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Images In Neuroscience   |    
Using Bioinformatic Tools
Pei-Chun Hsu, M.S.; Evaristus Nwulia, M.D. M.H.S.; Akira Sawa, M.D.
Am J Psychiatry 2009;166:854-854. doi:10.1176/appi.ajp.2009.09060908
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The use of publically available, regularly updated, bioinformatic tools to explore disease-related findings in psychiatric illnesses is an emerging methodology. In the present study, a series of bioinformatic tools was used to perform an unbiased analysis of gene alterations associated with schizophrenia. All analyses were performed using data already in the published literature. As the first step, two Internet databases (MEDLINE and SZGene) were used to search for and identify all genes potentially associated with schizophrenia. The initial search resulted in 744 single nucleotide polymorphisms (SNP) or copy number variations (CNV), of which 535 SNPs/CNVs met the criterion of a p≤0.05 association with any phenotype of schizophrenia in a published study. Next, using STRING, the protein products of these 535 genes were identified. In addition, since STRING identifies not only the protein products of genes but also their physical interactions with other proteins in biological pathways, it generates a “functional association” database. Of all 535 gene products, 417 proteins were shown to have probable relationships between each other, with a total of 2,183 interactions between the 417 protein products. The next bioinformatics program, MCODE, generated information about the closeness of biological function across the 417 related proteins and found six protein clusters of functionally related proteins. The three most strongly related clusters were significantly associated at a p<0.005 level, denoting proteins that are functionally related to each other with high certainty. Finally, the three most highly related protein clusters were subjected to an analysis with a microarray annotation tool (MAP), which annotated the interconnections between the proteins identifying clusters of proteins related to a biological function. MAP integrated these three most significant clusters with each other, generating two functionally integrated but largely independent clusters: one of immune-related proteins and another of neuronal signaling proteins. MAP also showed that there are four protein products that have interactions with the two functionally-related clusters—brain-derived neurotrophic factor (BDNF), V-akt murine thymoma viral oncogene homolog 1 (AKT1), methylenetetrahydrofolate reductase (MTHFR), and phosphodiesterase 4B (PDE4B)—proteins that themselves have been associated with schizophrenia. The implications of these kinds of data for schizophrenia suggest the possibility that immune system proteins as well as signal transduction and transmission proteins could be relevant for the understanding of schizophrenia, possibly implicating some specific function for the four “dual interacting” proteins. (The gene and protein names in the figure are included in the data supplement accompanying the online version of this article.)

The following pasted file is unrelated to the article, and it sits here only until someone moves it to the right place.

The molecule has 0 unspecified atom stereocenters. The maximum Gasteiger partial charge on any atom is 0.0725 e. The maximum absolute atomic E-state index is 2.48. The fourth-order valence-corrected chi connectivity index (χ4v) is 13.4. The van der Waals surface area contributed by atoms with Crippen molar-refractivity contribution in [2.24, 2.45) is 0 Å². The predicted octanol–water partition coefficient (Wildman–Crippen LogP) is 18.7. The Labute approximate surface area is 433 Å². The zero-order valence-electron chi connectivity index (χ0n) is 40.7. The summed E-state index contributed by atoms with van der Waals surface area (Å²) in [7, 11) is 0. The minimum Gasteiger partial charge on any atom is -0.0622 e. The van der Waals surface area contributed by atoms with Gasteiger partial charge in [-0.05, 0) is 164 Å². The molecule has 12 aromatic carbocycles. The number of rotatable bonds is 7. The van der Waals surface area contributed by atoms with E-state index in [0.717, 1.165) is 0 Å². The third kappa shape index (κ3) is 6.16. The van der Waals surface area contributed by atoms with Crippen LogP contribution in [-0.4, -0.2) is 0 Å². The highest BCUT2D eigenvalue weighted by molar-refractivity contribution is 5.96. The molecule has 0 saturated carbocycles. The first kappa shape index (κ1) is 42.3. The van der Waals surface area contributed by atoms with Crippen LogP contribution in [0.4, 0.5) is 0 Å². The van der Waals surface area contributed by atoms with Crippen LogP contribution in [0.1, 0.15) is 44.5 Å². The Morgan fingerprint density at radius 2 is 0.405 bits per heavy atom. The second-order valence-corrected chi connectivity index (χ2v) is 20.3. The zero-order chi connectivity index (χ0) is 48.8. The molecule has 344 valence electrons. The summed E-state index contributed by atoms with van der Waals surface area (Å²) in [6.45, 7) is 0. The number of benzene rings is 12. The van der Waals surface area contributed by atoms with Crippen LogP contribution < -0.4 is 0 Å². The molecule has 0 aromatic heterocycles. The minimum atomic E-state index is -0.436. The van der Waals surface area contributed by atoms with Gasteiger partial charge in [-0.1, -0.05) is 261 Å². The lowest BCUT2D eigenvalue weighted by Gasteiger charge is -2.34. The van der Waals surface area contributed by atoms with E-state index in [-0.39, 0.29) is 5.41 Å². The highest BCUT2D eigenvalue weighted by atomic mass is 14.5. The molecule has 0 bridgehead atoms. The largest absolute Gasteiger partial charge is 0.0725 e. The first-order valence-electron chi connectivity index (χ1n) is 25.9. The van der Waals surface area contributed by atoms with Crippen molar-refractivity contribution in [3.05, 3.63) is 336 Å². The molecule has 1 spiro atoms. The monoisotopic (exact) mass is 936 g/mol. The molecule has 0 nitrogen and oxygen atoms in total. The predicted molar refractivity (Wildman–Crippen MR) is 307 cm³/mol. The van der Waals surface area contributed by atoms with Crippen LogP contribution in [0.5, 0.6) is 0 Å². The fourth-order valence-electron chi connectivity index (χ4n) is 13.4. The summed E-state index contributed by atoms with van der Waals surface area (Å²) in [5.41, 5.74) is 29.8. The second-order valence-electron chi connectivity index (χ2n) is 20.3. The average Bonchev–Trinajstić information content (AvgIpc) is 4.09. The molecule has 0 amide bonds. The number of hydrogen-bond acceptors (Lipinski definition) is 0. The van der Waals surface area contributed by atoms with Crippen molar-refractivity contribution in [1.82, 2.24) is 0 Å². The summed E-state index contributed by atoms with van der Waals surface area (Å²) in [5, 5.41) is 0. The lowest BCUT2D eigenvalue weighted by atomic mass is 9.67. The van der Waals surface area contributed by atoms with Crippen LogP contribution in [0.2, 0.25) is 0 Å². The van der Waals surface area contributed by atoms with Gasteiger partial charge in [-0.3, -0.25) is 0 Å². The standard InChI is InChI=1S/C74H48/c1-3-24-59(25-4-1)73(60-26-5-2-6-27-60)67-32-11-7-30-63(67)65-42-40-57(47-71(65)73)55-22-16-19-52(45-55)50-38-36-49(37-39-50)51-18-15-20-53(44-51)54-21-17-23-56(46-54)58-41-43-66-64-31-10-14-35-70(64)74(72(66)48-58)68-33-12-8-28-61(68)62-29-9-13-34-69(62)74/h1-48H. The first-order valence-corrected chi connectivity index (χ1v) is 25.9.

Address reprint requests to Dr. Tamminga, UT Southwestern Medical Center, Department of Psychiatry, 5323 Harry Hines Blvd., #NE5.110, Dallas, TX 75390-9070; Carol.Tamminga@UTSouthwestern.edu (e-mail). Image accepted for publication June 2009 (doi: 10.1176/appi.ajp.2009.09060908).

Definitions of abbreviations are available in the data supplement accompanying the online version of this article (http://ajp.psychiatryonline.org/cgi/content/full/166/8/854/DC1).

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